Bank of New South Wales building, Helidon facts for kids
Quick facts for kidsBank of New South Wales Building, Helidon
Bank and attached residence, 2009
|Location||7 Railway Street, Helidon, Lockyer Valley Region, Queensland, Australia|
|Design period||1900 - 1914 (early 20th century)|
|Built for||Royal Bank of Queensland|
|Official name: Bank of New South Wales premises and attached residence (former), Bank of Commerce, Bank of Queensland Limited, The Royal Bank of Queensland Limited|
|Type||state heritage (built)|
|Designated||21 October 1992|
|Significant period||1910s (fabric)
c. 1915-1970 (historical use)
|Significant components||banking chamber, residential accommodation - manager's house/quarters|
Bank of New South Wales is a heritage-listed former bank building at 7 Railway Street, Helidon, Lockyer Valley Region, Queensland, Australia. It was built in c. 1915. It is also known as Bank of Commerce, Bank of Queensland Limited, and The Royal Bank of Queensland Limited. It was added to the Queensland Heritage Register on 21 October 1992.
The former Bank of New South Wales building at Helidon was constructed for the Royal Bank of Queensland, probably in 1915-1916.
Queensland's first indigenous bank, the Queensland National Bank, was established in 1872, by a group of prominent Queenslanders who wished to secure development capital free from overseas or inter-colonial control. The Royal Bank of Queensland Limited was established in 1885 when local investors were finding it hard to obtain loans from sources outside Queensland. By 1889 it had 20 branches and agencies including branches at London and Edinburgh. It did not achieve the importance of the Queensland National Bank, but was a competitor to it and, with the Bank of North Queensland, was one of the three 19th-century banks formed in the colony.
The Royal Bank of Queensland Limited established a Receiving Office, operated by its Gatton Branch, on this site in 1906. In May 1910, when it was realised that a rival bank, the Australian Joint Stock Bank, was about to open in premises directly across the street, this office was upgraded to a full branch in order to retain its sizeable business in the town. The Australian Bank of Commerce absorbed the Australian Joint Stock Bank in the same year.
In 1911, the Royal Bank held a mortgage on this land from the owner, Mary Ellen Barry, but did not acquire the land until 1915, when it is thought that the combined bank and residence was constructed. In 1917 the Royal Bank of Queensland merged with the Bank of North Queensland to the Bank of Queensland Limited. The National Bank of Australasia absorbed this bank in 1922. Possibly in anticipation of this merger the Helidon branch was sold in 1921. It was purchased by the Australian Bank of Commerce, and so passed into the hands of its original competitor.
The next change of name occurred in 1932 following the acquisition of the Australian Bank of Commerce by the Bank of New South Wales. It was as the Bank of New South Wales that this branch traded until 1970 when it was closed and the building passed into private ownership in 1971. It has since been used as a residence.
The former bank building is located on the western side of Railway Street, Helidon approximately 50 metres (160 ft) from the street.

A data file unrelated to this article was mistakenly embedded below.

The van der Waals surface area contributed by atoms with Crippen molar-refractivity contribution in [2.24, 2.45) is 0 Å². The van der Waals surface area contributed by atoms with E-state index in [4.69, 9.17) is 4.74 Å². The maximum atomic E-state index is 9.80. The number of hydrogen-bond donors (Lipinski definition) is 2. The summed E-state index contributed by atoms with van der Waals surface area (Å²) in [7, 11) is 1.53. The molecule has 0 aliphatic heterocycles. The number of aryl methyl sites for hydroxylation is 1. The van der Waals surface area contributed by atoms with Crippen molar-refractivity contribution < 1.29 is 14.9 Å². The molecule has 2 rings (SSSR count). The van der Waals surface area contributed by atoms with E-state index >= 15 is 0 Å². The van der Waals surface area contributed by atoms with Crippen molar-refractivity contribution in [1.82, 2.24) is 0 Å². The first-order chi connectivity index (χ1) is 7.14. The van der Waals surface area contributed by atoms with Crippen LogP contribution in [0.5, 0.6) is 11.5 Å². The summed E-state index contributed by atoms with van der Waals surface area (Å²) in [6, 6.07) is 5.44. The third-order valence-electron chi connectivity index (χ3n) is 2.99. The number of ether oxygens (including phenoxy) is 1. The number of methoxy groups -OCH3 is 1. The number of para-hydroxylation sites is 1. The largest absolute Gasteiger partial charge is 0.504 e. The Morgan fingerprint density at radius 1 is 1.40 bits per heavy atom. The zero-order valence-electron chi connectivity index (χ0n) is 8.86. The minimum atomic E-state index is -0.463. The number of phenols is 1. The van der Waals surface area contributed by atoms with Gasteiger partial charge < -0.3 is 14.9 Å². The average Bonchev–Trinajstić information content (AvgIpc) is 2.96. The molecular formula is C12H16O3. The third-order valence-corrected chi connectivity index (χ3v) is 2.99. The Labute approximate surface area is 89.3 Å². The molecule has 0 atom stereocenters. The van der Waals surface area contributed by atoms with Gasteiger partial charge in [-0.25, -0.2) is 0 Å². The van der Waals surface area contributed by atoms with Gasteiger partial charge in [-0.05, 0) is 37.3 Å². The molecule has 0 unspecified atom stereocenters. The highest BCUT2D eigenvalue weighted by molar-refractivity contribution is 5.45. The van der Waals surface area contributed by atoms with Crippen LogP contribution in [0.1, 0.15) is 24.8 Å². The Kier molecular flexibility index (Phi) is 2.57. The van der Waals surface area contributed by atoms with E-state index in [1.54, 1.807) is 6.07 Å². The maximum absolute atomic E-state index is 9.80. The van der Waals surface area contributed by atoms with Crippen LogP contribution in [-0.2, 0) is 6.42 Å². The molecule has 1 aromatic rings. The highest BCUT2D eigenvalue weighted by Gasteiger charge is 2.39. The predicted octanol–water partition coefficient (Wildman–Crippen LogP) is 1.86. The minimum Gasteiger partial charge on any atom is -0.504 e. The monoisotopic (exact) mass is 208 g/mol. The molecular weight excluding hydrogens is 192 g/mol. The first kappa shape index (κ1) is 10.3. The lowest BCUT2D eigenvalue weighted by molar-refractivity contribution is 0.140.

It is a timber structure on low stumps consisting of a banking chamber with manager's residence at the rear. The facade of the banking chamber features a central arch above the entry with the pediment above supported on double timber corbels and fluted timber pilasters. Above the pediment is a gable clad with pressed metal sheeting. The verandahs to the manager's residence have been built in. The roof is clad with corrugated iron and the intersection of the gabled roof of the former banking chamber and the pyramid-roofed residence is unusual in form, being a striking feature of the building.
There are other buildings on site including a house to the rear of the bank building. These are not included in this entry.
The former Bank of New South Wales premises and attached residence was listed on the Queensland Heritage Register on 21 October 1992 having satisfied the following criteria.
The place is important in demonstrating the evolution or pattern of Queensland's history.
The former bank building was constructed for the Royal Bank of Queensland Limited and is important in illustrating the development of Queensland because it was purpose built as premises for a bank formed to serve Queensland interests and needs when the state was a self-governing colony. It also illustrates the development of Helidon, which was a refreshment stop on the main railway line between Brisbane and Wallangarra, the state border interchange. The former bank is important for its association with the Royal Bank of Queensland, one of Queensland's three indigenous banks.
The place is important in demonstrating the principal characteristics of a particular class of cultural places.
The building is a good example, adapted for a small rural town, of a combined banking chamber and manager's residence. This residential arrangement was common in bank buildings from the nineteenth century until World War Two.
The place is important because of its aesthetic significance.
The former Bank of New South Wales building is important for its architectural appeal, which makes a major contribution to the townscape of Helidon.
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